Tag Archives: Richard Terrill

Early Poems
by Richard Terrill

The images are like old friends
I no longer have enough in common with.

“Three-sweatered like a crusted pine,”
“The fisherman scent of imagined waves,”
“He shakes his cock like a tired flag.”

I pretend I wouldn’t recognize them
on a dark street, even with a gang

of marching nationalist editors
gaining on me from behind,
red pencils sharpened to pin accuracy.

And it was always night in these young poems
–“night is evening’s secret,”
“a myth about a night world,”
“we wait for night and night-

feeding bass”–as if daylight
were owned by prose

and of little interest
mostly because
there was no bourbon in it.

And what did the young man know about love
–“too simple for listeners, too difficult for art”–
that now he wouldn’t cut back

until the part about how hard it is
was left to extend its bare branch
into the winter sky?

 

Published in Cider Press Review, Volume 21, Issue 4.

Richard TerrillRichard Terrill is the author five books, including Coming Late to Rachmaninoff, winner of the Minnesota Book Award for poetry, and Saturday Night in Baoding: A China Memoir, winner of the Associated Writing Programs Award for Nonfiction.  His memoir Fakebook chronicles his experiences as a jazz saxophone player.

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The Lake
by Richard Terrill

after Yeats

I’m getting up soon, and going to the lake,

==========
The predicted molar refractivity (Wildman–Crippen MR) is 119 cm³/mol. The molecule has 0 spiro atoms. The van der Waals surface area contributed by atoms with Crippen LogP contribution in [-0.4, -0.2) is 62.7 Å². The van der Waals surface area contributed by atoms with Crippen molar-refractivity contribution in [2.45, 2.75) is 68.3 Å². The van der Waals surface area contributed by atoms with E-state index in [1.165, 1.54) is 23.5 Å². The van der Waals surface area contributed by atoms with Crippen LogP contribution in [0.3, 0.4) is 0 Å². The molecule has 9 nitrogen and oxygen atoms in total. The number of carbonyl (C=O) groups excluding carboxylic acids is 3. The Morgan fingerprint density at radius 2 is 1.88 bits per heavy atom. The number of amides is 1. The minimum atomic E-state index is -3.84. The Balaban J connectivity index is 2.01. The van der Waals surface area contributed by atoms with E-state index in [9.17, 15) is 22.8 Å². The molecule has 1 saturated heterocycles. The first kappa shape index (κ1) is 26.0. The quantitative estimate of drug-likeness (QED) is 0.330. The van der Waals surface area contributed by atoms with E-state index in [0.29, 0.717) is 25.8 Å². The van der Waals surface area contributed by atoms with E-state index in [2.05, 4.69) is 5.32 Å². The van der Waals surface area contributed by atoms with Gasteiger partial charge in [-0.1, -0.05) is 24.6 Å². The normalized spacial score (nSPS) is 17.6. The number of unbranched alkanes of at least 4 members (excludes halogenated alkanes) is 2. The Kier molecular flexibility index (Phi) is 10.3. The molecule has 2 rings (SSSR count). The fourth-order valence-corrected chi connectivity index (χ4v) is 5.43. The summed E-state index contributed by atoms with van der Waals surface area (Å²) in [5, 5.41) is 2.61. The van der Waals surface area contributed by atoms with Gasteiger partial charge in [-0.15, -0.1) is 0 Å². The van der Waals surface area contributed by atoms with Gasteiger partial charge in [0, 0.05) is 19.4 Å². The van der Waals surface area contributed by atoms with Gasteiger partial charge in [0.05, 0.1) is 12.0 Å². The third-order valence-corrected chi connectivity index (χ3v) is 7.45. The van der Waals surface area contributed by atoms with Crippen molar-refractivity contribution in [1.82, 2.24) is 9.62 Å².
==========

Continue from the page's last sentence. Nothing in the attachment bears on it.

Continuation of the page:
where my father’s cabin leans toward the north,
more chinks between the logs than last year’s newsprint could patch,
old kitchen pots on the front room floor to catch the roof’s leaks.

I’ll catch black bass after dark in the lily pads,
and each day my father will talk about hunting birds this fall,
and my mother will read a book and occasionally
remember dreaming. It’s a place of such anticipation

as when morning lifts its dew over the grass in August
and over blueberries too small in the wetlands, never grown sweet,
and the bittern standing on one leg, and the loon sane as day.
The mosquito buzz at evening sends us indoors–mostly safely

(everyone knows that joke, and the holes in the rusted screens).
Ok. I’m getting up now, because for days I’ve heard the frogs
awakening, and the blackbirds’ fine syllables, and the few cars
on the road hidden behind the young red pines. I’m down that road,

away, always away now, and looking
toward its farthest bend.

 

Published in Cider Press Review, Volume 21, Issue 2.

Richard TerrillRichard Terrill is the author five books, including Coming Late to Rachmaninoff, winner of the Minnesota Book Award for poetry, and Saturday Night in Baoding: A China Memoir, winner of the Associated Writing Programs Award for Nonfiction.  His memoir Fakebook chronicles his experiences as a jazz saxophone player.

See all items about Richard Terrill

Visit Richard Terrill’s contributors page.